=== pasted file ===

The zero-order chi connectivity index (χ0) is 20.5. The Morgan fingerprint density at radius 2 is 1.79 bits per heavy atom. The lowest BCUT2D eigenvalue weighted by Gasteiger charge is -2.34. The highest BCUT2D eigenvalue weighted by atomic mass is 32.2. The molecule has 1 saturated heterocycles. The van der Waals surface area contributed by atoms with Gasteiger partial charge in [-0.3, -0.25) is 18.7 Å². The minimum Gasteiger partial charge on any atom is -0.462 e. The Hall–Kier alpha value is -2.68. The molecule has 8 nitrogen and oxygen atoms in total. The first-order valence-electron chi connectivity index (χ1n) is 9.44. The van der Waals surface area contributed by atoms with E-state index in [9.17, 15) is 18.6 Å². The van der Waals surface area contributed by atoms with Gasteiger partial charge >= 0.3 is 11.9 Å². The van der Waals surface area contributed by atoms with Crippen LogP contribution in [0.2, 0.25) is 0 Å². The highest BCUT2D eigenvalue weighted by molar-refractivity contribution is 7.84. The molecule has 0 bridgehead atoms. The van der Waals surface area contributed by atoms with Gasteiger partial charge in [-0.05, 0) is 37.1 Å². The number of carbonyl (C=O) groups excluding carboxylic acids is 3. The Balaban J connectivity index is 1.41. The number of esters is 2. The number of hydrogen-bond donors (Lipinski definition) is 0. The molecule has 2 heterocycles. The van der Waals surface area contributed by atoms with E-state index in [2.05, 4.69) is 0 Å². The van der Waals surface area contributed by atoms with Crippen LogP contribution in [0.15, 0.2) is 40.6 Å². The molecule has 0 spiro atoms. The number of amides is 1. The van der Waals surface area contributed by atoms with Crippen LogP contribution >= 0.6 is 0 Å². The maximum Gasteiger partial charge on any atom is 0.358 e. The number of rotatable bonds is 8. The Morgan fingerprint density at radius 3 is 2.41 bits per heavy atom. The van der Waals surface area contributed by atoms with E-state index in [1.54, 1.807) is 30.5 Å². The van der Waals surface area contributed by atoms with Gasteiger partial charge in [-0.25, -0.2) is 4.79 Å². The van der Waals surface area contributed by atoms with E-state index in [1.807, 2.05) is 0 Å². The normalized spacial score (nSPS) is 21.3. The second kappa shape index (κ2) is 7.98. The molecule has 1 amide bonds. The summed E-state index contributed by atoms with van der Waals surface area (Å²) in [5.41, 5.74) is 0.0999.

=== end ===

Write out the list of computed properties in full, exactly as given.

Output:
The zero-order chi connectivity index (χ0) is 20.5. The Morgan fingerprint density at radius 2 is 1.79 bits per heavy atom. The lowest BCUT2D eigenvalue weighted by Gasteiger charge is -2.34. The highest BCUT2D eigenvalue weighted by atomic mass is 32.2. The molecule has 1 saturated heterocycles. The van der Waals surface area contributed by atoms with Gasteiger partial charge in [-0.3, -0.25) is 18.7 Å². The minimum Gasteiger partial charge on any atom is -0.462 e. The Hall–Kier alpha value is -2.68. The molecule has 8 nitrogen and oxygen atoms in total. The first-order valence-electron chi connectivity index (χ1n) is 9.44. The van der Waals surface area contributed by atoms with E-state index in [9.17, 15) is 18.6 Å². The van der Waals surface area contributed by atoms with Gasteiger partial charge >= 0.3 is 11.9 Å². The van der Waals surface area contributed by atoms with Crippen LogP contribution in [0.2, 0.25) is 0 Å². The highest BCUT2D eigenvalue weighted by molar-refractivity contribution is 7.84. The molecule has 0 bridgehead atoms. The van der Waals surface area contributed by atoms with Gasteiger partial charge in [-0.05, 0) is 37.1 Å². The number of carbonyl (C=O) groups excluding carboxylic acids is 3. The Balaban J connectivity index is 1.41. The number of esters is 2. The number of hydrogen-bond donors (Lipinski definition) is 0. The molecule has 2 heterocycles. The van der Waals surface area contributed by atoms with E-state index in [2.05, 4.69) is 0 Å². The van der Waals surface area contributed by atoms with Crippen LogP contribution in [0.15, 0.2) is 40.6 Å². The molecule has 0 spiro atoms. The number of amides is 1. The van der Waals surface area contributed by atoms with Crippen LogP contribution >= 0.6 is 0 Å². The maximum Gasteiger partial charge on any atom is 0.358 e. The number of rotatable bonds is 8. The Morgan fingerprint density at radius 3 is 2.41 bits per heavy atom. The van der Waals surface area contributed by atoms with E-state index in [1.54, 1.807) is 30.5 Å². The van der Waals surface area contributed by atoms with Gasteiger partial charge in [-0.25, -0.2) is 4.79 Å². The van der Waals surface area contributed by atoms with E-state index in [1.807, 2.05) is 0 Å². The normalized spacial score (nSPS) is 21.3. The second kappa shape index (κ2) is 7.98. The molecule has 1 amide bonds. The summed E-state index contributed by atoms with van der Waals surface area (Å²) in [5.41, 5.74) is 0.0999.